Dawnia Baynes first noticed something was wrong back in 2004. She was working at a Kinko’s at the time, and whenever she was on her feet, she felt like she was “walking crooked.” A visit to the doctor turned up nothing, the unsettling walking sensation disappeared, and she didn’t think about it anymore until two years later, when her body suddenly went numb from the chest down. This time, doctors ordered a battery of tests, including an MRI (magnetic resonance imaging); shortly thereafter, at age 26, she was diagnosed with relapsing-remitting multiple sclerosis (RRMS).
Baynes, who currently lives in Compton, California, was already intimately familiar with MS at the time of her diagnosis because her father, now 60, has it, too. He developed symptoms in 1993, and a few years later, in his early 30s, he was diagnosed with primary-progressive MS (PPMS). As a teenager, Baynes helped care for her father, but she was still shocked when she was diagnosed, because she had not realized that someone as young as 26 could get the disease. Watching her father become increasingly disabled by MS was sobering for Baynes. He went from walking with a cane to using a walker, then a scooter, then a wheelchair, and finally a power chair.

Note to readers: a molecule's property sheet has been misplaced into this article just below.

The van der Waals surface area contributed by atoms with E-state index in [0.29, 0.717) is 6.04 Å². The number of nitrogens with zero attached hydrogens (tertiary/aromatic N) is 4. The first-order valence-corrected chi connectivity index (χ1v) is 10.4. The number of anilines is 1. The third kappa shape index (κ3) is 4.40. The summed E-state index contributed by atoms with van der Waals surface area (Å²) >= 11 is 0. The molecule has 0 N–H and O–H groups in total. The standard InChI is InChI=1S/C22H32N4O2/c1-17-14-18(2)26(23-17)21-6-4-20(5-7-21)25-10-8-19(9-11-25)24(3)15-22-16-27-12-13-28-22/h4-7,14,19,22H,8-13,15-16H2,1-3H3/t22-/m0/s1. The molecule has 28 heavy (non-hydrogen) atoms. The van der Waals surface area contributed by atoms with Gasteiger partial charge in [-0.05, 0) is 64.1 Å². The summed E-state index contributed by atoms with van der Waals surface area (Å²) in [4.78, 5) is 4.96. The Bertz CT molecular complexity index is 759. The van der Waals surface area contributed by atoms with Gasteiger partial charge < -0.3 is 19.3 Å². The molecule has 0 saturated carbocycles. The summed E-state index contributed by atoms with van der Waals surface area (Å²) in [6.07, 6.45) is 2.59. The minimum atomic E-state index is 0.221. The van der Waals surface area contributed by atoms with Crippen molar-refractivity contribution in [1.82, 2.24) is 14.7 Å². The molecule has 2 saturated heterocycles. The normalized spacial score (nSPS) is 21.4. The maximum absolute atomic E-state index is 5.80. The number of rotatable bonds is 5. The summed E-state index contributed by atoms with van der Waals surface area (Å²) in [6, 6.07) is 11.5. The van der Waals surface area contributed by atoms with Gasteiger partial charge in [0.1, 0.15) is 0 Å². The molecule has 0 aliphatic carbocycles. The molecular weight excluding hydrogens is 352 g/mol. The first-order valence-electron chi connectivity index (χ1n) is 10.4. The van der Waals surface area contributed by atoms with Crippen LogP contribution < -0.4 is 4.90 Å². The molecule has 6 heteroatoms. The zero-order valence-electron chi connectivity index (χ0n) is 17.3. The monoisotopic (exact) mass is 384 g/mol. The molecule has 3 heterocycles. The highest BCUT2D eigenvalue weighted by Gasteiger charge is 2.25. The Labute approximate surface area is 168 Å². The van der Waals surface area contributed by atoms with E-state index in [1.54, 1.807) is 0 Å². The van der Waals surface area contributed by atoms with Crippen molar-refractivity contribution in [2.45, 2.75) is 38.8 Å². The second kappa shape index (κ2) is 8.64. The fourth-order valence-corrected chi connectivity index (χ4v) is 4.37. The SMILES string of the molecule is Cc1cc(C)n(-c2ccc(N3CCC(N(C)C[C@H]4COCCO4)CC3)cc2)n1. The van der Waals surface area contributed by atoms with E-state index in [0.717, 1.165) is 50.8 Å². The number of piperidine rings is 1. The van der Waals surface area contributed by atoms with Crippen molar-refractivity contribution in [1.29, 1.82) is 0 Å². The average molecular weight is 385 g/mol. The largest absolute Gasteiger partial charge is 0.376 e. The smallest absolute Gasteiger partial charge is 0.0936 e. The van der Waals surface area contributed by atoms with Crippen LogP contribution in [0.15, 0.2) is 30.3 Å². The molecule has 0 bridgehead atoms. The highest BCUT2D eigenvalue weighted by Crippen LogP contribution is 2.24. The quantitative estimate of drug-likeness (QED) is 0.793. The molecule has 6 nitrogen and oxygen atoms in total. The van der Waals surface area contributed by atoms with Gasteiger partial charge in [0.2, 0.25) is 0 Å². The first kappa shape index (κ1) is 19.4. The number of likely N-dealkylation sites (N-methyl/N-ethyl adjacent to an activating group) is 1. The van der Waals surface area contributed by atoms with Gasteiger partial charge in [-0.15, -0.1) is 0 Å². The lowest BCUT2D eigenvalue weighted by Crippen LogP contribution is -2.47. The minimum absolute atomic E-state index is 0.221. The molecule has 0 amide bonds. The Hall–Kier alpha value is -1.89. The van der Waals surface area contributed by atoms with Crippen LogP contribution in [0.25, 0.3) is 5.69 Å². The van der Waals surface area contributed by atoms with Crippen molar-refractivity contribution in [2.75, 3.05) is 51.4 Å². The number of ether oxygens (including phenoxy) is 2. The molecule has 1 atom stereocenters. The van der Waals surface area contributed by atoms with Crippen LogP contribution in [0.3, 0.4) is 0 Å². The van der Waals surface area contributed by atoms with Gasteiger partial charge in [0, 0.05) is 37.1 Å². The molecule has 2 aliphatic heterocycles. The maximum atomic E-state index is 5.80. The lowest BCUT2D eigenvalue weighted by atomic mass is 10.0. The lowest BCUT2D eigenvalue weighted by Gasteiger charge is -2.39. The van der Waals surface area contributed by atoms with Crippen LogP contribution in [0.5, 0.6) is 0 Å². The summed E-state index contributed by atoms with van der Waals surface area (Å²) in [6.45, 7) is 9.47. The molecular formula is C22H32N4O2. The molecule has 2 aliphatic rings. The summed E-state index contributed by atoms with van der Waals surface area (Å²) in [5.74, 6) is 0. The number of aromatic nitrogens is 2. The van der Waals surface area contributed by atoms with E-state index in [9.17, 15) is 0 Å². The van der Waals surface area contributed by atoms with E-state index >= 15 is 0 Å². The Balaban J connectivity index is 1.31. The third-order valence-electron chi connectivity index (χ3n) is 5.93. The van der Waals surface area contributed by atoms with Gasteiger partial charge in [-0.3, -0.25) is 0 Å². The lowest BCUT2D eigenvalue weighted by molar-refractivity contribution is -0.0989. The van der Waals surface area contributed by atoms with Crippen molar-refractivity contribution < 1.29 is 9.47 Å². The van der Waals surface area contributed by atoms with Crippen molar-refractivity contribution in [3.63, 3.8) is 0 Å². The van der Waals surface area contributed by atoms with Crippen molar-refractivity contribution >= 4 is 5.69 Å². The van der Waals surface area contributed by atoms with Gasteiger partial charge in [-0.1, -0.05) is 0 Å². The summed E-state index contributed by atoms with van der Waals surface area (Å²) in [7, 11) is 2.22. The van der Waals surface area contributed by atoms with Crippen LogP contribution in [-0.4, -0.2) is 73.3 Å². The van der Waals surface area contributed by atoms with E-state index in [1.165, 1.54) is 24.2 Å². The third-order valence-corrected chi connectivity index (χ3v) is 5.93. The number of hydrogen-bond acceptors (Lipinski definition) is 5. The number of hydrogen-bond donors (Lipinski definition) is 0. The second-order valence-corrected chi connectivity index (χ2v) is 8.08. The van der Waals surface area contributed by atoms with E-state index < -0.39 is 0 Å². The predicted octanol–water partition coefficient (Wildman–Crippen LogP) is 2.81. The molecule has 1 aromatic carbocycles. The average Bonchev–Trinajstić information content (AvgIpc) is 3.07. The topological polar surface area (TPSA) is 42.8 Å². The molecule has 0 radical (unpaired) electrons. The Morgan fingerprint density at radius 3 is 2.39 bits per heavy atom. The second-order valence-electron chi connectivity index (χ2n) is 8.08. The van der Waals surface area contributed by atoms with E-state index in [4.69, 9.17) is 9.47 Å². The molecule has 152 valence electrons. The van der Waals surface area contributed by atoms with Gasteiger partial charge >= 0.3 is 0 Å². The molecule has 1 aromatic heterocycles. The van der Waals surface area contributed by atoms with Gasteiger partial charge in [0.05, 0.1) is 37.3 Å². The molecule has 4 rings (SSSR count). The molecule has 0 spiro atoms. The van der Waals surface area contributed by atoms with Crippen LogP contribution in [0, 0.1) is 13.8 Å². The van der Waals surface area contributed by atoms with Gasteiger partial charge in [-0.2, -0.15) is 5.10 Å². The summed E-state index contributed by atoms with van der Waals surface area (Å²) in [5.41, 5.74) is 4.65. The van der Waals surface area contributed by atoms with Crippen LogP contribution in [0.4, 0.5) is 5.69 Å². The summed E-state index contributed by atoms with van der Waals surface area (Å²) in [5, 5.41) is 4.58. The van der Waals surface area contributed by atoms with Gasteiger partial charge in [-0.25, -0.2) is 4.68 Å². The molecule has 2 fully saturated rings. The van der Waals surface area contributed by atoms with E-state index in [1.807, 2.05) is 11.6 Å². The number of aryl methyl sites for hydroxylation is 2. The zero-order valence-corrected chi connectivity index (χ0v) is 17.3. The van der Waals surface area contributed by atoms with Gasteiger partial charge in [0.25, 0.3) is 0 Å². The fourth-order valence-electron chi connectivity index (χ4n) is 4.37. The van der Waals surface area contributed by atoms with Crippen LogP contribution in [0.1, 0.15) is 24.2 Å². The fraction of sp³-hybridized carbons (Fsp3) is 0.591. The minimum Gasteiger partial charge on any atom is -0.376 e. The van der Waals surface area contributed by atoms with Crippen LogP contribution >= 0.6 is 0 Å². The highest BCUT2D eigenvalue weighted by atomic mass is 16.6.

“Now he’s bedridden,” she says. “He continually gets worse. He now needs 24-hour care.” Nonetheless, she has kept her resolve to remain optimistic about her own future.
Life Changes With MS
In 2013, Baynes, who was then living in Georgia, moved to Los Angeles. There, she moved in with her mother and stepfather for safety reasons—she didn’t think that she should be living alone.
She had to stop working because her symptoms made it difficult to do her job as a business operations generalist, so she now receives disability payments. Two years ago, she stopped driving and gave her car to someone in need. She has difficulty living in her mother and stepfather’s house because it has stairs and a shower that isn’t very accessible. Baynes needs a walk-in shower, but they’re expensive and she doesn’t have the budget to make the home fully accessible.
“My body is extremely tight, and I can’t walk as far as I used to,” she says. When doctors recently administered the standard six-minute walking test given to people with MS, her distance had decreased significantly over the past two years. “I was able to walk 470 feet before, but this time I couldn’t even walk 200 feet,” she says. The results discouraged her, but they were also a reality check that she needed to focus more on her physical health.
Support That Really Helps
In order to stay upbeat about her diagnosis, Baynes knew that she would need support from others with MS. At the suggestion of a friend, she joined a group for younger adults with MS—people in their 20s, 30s, and 40s. “I got so much out of this group and was able to relate to what others were going through,” she says. When she was approached about becoming the group leader, she readily accepted, and the group continues to thrive.